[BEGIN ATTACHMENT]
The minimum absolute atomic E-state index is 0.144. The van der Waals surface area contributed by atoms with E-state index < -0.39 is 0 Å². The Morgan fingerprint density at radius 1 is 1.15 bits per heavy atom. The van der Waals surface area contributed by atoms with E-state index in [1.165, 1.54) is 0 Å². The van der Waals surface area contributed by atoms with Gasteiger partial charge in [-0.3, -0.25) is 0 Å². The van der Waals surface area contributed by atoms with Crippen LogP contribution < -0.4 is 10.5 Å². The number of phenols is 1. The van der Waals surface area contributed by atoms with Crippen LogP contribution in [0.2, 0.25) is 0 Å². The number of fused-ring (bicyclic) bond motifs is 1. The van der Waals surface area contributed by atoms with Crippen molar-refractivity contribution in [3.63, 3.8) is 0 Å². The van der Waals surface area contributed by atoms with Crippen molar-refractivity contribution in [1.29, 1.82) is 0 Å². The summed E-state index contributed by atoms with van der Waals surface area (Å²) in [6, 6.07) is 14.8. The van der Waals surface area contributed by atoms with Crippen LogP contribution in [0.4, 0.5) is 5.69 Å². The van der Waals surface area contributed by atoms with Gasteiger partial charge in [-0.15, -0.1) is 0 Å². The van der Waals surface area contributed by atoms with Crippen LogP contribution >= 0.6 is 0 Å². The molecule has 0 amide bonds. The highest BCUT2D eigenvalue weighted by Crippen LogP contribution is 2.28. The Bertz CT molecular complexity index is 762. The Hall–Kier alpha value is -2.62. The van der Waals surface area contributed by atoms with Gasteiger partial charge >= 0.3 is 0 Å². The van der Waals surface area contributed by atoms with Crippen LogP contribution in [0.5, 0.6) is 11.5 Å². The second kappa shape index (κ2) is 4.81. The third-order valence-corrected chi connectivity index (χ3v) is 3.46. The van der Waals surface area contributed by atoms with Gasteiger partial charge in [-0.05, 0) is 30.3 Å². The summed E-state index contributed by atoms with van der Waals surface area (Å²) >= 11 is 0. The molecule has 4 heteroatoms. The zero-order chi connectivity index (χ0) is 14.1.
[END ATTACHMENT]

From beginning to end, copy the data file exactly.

The minimum absolute atomic E-state index is 0.144. The van der Waals surface area contributed by atoms with E-state index < -0.39 is 0 Å². The Morgan fingerprint density at radius 1 is 1.15 bits per heavy atom. The van der Waals surface area contributed by atoms with E-state index in [1.165, 1.54) is 0 Å². The van der Waals surface area contributed by atoms with Gasteiger partial charge in [-0.3, -0.25) is 0 Å². The van der Waals surface area contributed by atoms with Crippen LogP contribution < -0.4 is 10.5 Å². The number of phenols is 1. The van der Waals surface area contributed by atoms with Crippen LogP contribution in [0.2, 0.25) is 0 Å². The number of fused-ring (bicyclic) bond motifs is 1. The van der Waals surface area contributed by atoms with Crippen molar-refractivity contribution in [3.63, 3.8) is 0 Å². The van der Waals surface area contributed by atoms with Crippen molar-refractivity contribution in [1.29, 1.82) is 0 Å². The summed E-state index contributed by atoms with van der Waals surface area (Å²) in [6, 6.07) is 14.8. The van der Waals surface area contributed by atoms with Crippen LogP contribution in [0.4, 0.5) is 5.69 Å². The van der Waals surface area contributed by atoms with Gasteiger partial charge in [-0.15, -0.1) is 0 Å². The van der Waals surface area contributed by atoms with Crippen LogP contribution >= 0.6 is 0 Å². The molecule has 0 amide bonds. The highest BCUT2D eigenvalue weighted by Crippen LogP contribution is 2.28. The Bertz CT molecular complexity index is 762. The Hall–Kier alpha value is -2.62. The van der Waals surface area contributed by atoms with Gasteiger partial charge >= 0.3 is 0 Å². The van der Waals surface area contributed by atoms with Crippen LogP contribution in [0.5, 0.6) is 11.5 Å². The second kappa shape index (κ2) is 4.81. The third-order valence-corrected chi connectivity index (χ3v) is 3.46. The van der Waals surface area contributed by atoms with Gasteiger partial charge in [-0.05, 0) is 30.3 Å². The summed E-state index contributed by atoms with van der Waals surface area (Å²) >= 11 is 0. The molecule has 4 heteroatoms. The zero-order chi connectivity index (χ0) is 14.1.